Toby Johnson
20 January 2015

Policy lessons in support

Whilst recognising the different levels of institutional, policy and social enterprise development within Europe, the main policy implications on support infrastructure are as follows:

  • Governments should aim to provide a braided system of support for social enterprises, which comprises two strands:
  • The mainstreaming of competences to advise on social enterprises within the mainstream business support service, so as to guarantee the widest possible outreach
  • Dedicated support structures for social enterprises which have specialist knowledge and connections to social enterprise networks
  • Silos: interministerial governance arrangements should be in place which can coordinate labour market policy, entrepreneurship policy and social policy;
  • Capacity building within the public sector: The capacity of the mainstream business support services to deal competently with social enterprises can be built through schemes such as the Finnish cases of good practice, Enterprising Together! and Enterprise Finland.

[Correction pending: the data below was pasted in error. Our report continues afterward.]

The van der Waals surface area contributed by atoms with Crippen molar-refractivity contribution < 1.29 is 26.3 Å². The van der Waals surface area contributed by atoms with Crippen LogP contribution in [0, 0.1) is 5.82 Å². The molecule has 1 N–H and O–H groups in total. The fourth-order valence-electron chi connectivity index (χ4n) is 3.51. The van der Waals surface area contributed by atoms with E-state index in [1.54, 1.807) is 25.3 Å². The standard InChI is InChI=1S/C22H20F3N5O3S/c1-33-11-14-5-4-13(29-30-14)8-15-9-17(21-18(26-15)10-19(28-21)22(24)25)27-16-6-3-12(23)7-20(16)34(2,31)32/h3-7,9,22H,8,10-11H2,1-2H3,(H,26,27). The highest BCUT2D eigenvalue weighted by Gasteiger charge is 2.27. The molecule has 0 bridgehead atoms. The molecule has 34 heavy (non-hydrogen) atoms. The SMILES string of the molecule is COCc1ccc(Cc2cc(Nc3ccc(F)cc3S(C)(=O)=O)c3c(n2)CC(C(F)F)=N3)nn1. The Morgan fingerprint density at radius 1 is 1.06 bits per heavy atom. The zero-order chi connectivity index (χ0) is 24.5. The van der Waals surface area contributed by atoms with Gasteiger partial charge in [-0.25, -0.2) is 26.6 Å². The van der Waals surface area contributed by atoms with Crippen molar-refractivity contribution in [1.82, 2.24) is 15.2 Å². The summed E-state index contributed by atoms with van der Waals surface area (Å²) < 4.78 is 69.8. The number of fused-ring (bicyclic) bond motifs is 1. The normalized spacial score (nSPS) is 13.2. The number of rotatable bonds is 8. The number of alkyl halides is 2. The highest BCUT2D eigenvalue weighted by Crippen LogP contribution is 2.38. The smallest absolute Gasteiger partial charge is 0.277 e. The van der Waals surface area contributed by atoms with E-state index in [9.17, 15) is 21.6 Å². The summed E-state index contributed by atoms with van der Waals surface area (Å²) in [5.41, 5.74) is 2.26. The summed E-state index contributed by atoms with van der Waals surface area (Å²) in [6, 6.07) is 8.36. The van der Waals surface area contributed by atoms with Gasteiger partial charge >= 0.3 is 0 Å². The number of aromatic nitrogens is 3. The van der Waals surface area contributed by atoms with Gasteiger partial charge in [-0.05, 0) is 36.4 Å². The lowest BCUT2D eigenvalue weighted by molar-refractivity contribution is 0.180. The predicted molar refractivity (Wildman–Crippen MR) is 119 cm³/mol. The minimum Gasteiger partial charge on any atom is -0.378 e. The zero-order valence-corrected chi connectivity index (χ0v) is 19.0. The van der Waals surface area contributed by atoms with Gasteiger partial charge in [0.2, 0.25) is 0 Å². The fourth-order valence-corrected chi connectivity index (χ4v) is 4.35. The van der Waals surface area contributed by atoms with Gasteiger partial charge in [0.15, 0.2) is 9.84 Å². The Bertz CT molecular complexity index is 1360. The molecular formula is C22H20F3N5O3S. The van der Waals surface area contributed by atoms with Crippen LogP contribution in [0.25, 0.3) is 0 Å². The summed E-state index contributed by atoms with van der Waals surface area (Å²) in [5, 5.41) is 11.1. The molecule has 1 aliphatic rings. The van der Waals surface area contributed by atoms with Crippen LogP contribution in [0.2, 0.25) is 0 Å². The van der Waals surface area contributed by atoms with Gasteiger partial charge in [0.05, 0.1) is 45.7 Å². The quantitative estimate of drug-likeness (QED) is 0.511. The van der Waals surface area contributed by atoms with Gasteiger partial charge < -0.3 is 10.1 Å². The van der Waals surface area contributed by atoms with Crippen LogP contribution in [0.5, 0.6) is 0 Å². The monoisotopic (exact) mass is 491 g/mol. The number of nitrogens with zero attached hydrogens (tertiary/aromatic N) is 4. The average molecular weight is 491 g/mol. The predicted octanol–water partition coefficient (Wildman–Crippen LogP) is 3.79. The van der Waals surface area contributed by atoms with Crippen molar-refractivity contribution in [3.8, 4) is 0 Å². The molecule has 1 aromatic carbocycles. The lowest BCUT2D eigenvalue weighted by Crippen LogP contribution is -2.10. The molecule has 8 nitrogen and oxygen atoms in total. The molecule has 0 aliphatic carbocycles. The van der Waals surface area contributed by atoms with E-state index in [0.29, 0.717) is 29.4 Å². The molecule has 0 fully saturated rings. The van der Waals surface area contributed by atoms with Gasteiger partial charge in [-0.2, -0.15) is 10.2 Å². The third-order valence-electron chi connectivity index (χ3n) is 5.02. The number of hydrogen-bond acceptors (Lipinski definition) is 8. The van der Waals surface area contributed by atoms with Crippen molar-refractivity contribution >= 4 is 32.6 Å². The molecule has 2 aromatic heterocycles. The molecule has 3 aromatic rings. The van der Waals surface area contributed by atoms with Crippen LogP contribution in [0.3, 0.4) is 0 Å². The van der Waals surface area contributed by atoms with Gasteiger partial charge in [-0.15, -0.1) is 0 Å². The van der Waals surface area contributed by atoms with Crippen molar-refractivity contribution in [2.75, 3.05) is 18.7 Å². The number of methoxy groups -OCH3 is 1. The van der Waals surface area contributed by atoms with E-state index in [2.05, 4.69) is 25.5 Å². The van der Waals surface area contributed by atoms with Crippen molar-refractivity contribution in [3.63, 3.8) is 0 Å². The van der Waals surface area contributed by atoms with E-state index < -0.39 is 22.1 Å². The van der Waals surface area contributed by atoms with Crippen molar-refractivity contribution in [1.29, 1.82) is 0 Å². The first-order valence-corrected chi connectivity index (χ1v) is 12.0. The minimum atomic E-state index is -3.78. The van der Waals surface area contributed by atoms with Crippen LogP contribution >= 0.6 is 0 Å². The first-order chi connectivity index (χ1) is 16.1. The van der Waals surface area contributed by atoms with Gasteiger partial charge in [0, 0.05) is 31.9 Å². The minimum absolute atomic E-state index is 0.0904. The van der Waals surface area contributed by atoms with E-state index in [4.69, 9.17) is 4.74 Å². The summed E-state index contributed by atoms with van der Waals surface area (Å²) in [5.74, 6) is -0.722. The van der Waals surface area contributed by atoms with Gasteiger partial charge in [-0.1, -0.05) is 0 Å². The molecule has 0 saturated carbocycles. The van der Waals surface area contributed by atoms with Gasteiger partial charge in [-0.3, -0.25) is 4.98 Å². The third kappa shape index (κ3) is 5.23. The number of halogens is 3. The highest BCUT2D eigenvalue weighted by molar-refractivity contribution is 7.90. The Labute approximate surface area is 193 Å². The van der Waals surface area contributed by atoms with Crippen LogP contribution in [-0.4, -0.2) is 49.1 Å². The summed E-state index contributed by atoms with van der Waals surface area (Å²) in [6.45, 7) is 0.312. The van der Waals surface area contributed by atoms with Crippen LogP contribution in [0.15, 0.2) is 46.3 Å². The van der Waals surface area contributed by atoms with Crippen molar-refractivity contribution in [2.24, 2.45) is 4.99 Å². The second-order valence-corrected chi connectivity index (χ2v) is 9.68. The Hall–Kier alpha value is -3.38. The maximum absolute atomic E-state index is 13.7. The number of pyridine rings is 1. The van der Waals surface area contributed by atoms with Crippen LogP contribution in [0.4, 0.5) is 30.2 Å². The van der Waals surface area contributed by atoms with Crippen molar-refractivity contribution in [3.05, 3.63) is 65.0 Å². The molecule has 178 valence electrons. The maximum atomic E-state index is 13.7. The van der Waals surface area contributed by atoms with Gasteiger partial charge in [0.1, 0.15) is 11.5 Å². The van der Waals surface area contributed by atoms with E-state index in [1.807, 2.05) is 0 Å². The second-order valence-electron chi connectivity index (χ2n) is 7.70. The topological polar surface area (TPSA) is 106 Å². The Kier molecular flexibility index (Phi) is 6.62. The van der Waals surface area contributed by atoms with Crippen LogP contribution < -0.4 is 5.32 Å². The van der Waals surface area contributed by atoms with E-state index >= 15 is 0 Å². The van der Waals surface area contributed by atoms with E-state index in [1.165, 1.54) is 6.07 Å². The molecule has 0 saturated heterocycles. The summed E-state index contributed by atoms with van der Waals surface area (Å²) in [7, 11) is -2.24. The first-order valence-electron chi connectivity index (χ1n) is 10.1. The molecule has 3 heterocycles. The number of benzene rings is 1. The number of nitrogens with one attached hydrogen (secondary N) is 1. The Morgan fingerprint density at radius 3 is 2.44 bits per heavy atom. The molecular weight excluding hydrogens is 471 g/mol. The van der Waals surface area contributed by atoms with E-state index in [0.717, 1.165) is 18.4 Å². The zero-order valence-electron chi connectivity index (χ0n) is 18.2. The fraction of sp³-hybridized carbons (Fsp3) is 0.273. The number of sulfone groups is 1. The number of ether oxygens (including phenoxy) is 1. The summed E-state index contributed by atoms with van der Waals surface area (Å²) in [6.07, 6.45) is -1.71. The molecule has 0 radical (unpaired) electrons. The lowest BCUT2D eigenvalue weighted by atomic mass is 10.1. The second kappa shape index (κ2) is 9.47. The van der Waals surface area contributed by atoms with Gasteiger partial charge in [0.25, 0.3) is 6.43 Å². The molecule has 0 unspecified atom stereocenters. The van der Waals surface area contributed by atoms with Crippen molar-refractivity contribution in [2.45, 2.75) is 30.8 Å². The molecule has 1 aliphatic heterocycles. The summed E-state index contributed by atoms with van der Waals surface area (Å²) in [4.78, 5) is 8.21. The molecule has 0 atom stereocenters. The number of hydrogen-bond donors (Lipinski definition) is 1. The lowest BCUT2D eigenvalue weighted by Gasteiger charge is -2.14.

• Core funding: Core funding for representative organisations of social enterprises can be extremely good value for governments in terms of penetration of policies and programmes. Core funding should come from national funds, with an ESF add-on if possible;
  • Service funding: to fund day-to-day services, some sort of mixed financing is desirable, with affordable user fees as well as grant aid, volunteer mentoring and pro bono professional advice;
  • Asset-based structures, which repurpose unused buildings, can be a useful part of local regeneration strategies;
  • Pacts: Long-term pacts between the state and the social economy, such as that in Andalusia, bring great benefits in terms of policy co-ordination, and can also include capacity building for public officials.
  • Sustainability: The central issue of sustainability of support structures should be addressed by supporting the transition to more pluralistic and self-funding arrangements;
  • Social innovation: The leading role support structures play in developing social innovations to address problems of economic and social development of disadvantaged people and communities should be recognised;
  • Structural Funds: social enterprise should be written explicitly into operational programmes, rather than being ‘hidden’ inside strategic themes such as employment, entrepreneurship or active inclusion.
  • Part of an ecosystem: support organisations are only one part of the social enterprise ecosystem. A comprehensive strategy also needs to address public awareness (branding), interministerial co-ordination, finance, public procurement and networking;